Tag Archives: Song Zaikuan

Scaling Back on Brassy Pomp, OpCarolina Brings Us a More Classic and Elegant Aïda

Review: Opera Carolina Presents Aïda

By Perry Tannenbaum

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April 7, 2022, Charlotte, NC – Premiered in Egypt in late 1871 and brought home to Milan less than two months later, Giuseppe Verdi’s Aïda has become synonymous with all that’s grandiose and spectacular in grand opera. Opera Carolina has now produced this signature work nine times since its founding in 1948, only once allowing more than a decade to go by between productions. An eight-year interval is about the average in Charlotte, which we would have had if the current production has arrived, as originally scheduled, at the end of the 2020-21 season. The postponement seemed to benefit the design team responsible for the visuals; set designer Roberto Oswald, costumer Annibal Lapiz, and lighting designer Michael Baumgarten; all of whom collaborated on the 2013 production here at Belk Theater. A year further in the distance, deferred by the pandemic, this Aïda was perhaps fresher and certainly more welcome.2022~Aïda-14

With the exception of the Opera Carolina Chorus and baritone Mark Rucker reprising his Amonasro, the Ethiopian king, all of the faces onstage were new, especially tenor Arnold Rawls, substituting for the indisposed Gianluca Sciarpeletti as Radames on short notice. Infusing more freshness, almost upstaging the principals in the big scenes, were the elegant touches and classic symmetries of stage director Linda Brovsky and choreographer Gabriella Sevillano with dancers from Corta Jaca. Once again, Ancient Egypt was a no-twerking zone, graced with processions and tableaus that jibed with the times. Conducting his Verdi with customary panache, artistic director James Meena discreetly scaled back on the brassiness of the triumphal scene, recognizing that a parade of subdued Ethiopian prisoners, fettered in chains, isn’t the most glorious spectacle in 2022, when images of wartime destruction clutter our news media.2022~Aïda-07

Intertwined with the spectacle indoors and outdoors, in the blaze of day and the hush of night, was a poignant love triangle, heightened by the scintillating debut of mezzo-soprano Catherine Martin as Amneris, the cunning, jealous, amorous, and conflicted princess of Egypt. The smoothness of her arias, particularly the “Vieni amor mio” anticipating Radames’s arrival in Act 2, nicely chimed with her cool and confident manner, for once making the prospect of someday reigning with her over Egypt worth considering for the undeniably ambitious Radames. Conquering this princess’s heart was on a par with conquering Ethiopia. Also tilting the triangle, presumably because of a lack of rehearsal, was the slow-to-ignite chemistry between Rawls as Radames and Karen Slack, making her Charlotte debut as Aïda.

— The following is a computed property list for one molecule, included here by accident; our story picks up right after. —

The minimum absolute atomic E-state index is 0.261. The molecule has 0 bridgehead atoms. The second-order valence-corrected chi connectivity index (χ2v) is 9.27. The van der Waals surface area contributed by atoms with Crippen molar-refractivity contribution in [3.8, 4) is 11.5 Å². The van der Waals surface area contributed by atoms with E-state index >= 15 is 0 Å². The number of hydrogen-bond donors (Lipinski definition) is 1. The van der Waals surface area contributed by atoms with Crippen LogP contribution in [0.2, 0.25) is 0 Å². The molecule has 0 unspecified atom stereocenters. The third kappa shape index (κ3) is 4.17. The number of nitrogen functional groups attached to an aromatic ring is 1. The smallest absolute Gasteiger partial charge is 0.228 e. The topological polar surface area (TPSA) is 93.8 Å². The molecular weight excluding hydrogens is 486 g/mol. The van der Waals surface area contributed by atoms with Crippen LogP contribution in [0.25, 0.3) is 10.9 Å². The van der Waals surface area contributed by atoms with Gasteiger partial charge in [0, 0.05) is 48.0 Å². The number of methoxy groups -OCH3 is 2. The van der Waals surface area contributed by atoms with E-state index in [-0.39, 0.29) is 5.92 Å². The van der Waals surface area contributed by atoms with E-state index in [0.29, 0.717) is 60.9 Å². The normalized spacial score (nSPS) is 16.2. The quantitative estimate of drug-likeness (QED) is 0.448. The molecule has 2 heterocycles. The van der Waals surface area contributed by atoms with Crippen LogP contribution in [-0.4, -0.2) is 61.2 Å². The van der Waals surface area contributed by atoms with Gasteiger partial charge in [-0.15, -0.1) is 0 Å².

Launching his debut, Rawls didn’t show us all he can do vocally in his “Celeste Aïda,” and Slack similarly fell short on the self-reproachful “Ritorna vincitor!” – too nervous and melodramatic in realizing that a victory for her beloved Radames meant defeat for her native Ethiopia, and possibly death for her father, the king. More vulnerability and youthful confusion were needed here, and we never had a vivid impression that Aïda was observing even demure caution, let alone simulating deference, in keeping her royal identity from her mistress, Amneris.

2022~Aïda-21After intermission, both Slack and Rawls ascended to loftier levels, achieving parity with Martin. I was frankly surprised – and delighted – by how beautifully Slack sang the iconic “O patria mia” aria in the pivotal nocturnal scene in front of the Temple of Isis. The missing chemistry between Slack and Rawls then arrived with such a rush that it seemed like Aïda might forget to coax Radames into divulging his key military secret to the eavesdropping Amonasro. Martin and Rucker helped this denouement to crackle with tension, though Rucker wasn’t quite as imperious and intimidating as he was in 2013.2022~Aïda-23So the unique two-tiered finale played really well, with all three principals in top form. Rawls and Slack, buried alive as the lovers, consoled each other sweetly in their love duet as Aïda managed to sneak into the tomb and share Radames’s punishment for betraying his country. Meanwhile, Martin completed Amneris’s graceful arc above them, remorseful for triggering the downfalls of her beloved and her rival, wishing both of them peace.

Credit Brovsky and Sevillano for the stateliness and elegance of the public scenes, the one at the Temple of Vulcan, where the beneficence of Ptah is invoked, and the triumphal scene where Pharoah and Amneris preside. Song Zaikuan was a resplendent Pharoah, Jordan Bisch declaimed with stony certitude as Ramfis, the high priest, and Katherine Kuckelman was a sublime High Priestess – all in costumes to die for.

With both a matinee and an evening performance scheduled for Saturday, this review serves as a reliable guide to the upcoming evening encore. Only Bisch and Zaikuan will be on hand for the Saturday matinee – along with Meena’s sure hand with the score.